Recently, potholes have taken over all roads, especially the Cherry Hill East parking lot.
These potholes have been causing wreckage to many students’ and staff members’ tires, drawing plenty of anger and concern.
Over the past few weeks, community members have been questioning when the potholes will be paved or whether the school district is even aware of the craters.
Paula Zanotti (‘14) said, “I’ve driven in the East parking lot many times and recently it’s been horrible. My car just can’t take it.”
Potholes pose a real danger to fellow drivers. They can damage cars and cause traffic delays as drivers swerve away from them. Swerving away from the potholes is not only distracting, but also downright dangerous.
Jena Blum (‘15) said, “I was driving and went over one and felt like my whole car was sucked in like a black hole. These potholes are crazy.”
The potholes can be blamed on the extremely snowy winter that recently swept through Cherry Hill.
Potholes are caused by the expansion and contraction of ground water after the water has entered into the ground under the pavement. When water freezes, it expands. When the ice eventually melts, the pavement contracts and leaves large gaps in the surface under the pavement, where water can seep in and be trapped. If the water freezes and thaws over and over, the pavement will weaken and continue cracking. As the weight of cars and trucks pass over the weak spot in the road, pieces of the roadway material weaken, which causes the material to be displaced or broken down from the weight, creating the pothole.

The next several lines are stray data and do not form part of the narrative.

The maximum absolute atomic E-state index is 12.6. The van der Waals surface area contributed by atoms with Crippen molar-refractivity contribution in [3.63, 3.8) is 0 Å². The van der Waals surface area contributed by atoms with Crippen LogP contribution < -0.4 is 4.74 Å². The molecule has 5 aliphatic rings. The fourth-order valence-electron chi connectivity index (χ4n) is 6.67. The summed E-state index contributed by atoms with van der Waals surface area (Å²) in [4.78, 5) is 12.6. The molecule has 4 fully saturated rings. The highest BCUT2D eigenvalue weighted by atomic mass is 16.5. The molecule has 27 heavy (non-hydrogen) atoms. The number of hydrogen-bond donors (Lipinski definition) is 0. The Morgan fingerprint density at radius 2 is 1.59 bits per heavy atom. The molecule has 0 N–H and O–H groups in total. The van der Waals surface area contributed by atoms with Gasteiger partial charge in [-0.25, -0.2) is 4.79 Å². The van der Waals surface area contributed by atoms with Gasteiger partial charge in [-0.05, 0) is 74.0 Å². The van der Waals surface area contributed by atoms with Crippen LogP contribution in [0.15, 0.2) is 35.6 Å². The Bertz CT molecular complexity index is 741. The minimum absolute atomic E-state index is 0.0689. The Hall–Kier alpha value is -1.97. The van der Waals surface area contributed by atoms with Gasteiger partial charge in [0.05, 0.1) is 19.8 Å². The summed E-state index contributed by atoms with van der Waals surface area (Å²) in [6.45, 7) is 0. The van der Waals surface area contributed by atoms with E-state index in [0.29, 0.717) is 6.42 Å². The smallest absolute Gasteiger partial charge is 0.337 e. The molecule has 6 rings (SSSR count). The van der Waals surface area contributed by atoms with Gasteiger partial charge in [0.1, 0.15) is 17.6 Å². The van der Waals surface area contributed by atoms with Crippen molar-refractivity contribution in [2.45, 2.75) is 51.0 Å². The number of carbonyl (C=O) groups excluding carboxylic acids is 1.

However, after all the concerns and worries, the potholes have been fixed. The township brought over workers who filled the potholes, leaving a fresh patch of gravel.
Students can thank the Board of Education representatives, Sagar Desai (’14) and Lydia George-Koku (’14), for bringing the problem to the Board of Education (BOE).
Desai said, “Many students have been coming up to me asking if I have discussed the pothole problems with the BOE. I noticed the problem myself and saw the concerns among my fellow classmates and knew something had to be done.”
Ross Peterzel (’14), was at the school for weekend baseball practice when he noticed that there were no more pot holes.
“I knew something was different because my ride through the parking lot was much smoother than usual and I didn’t notice any potholes. Life is good,” Peterzel said.
Students and staff can now look forward to driving in the parking lot without having to worry about potholes disrupting their morning stroll to their parking spot.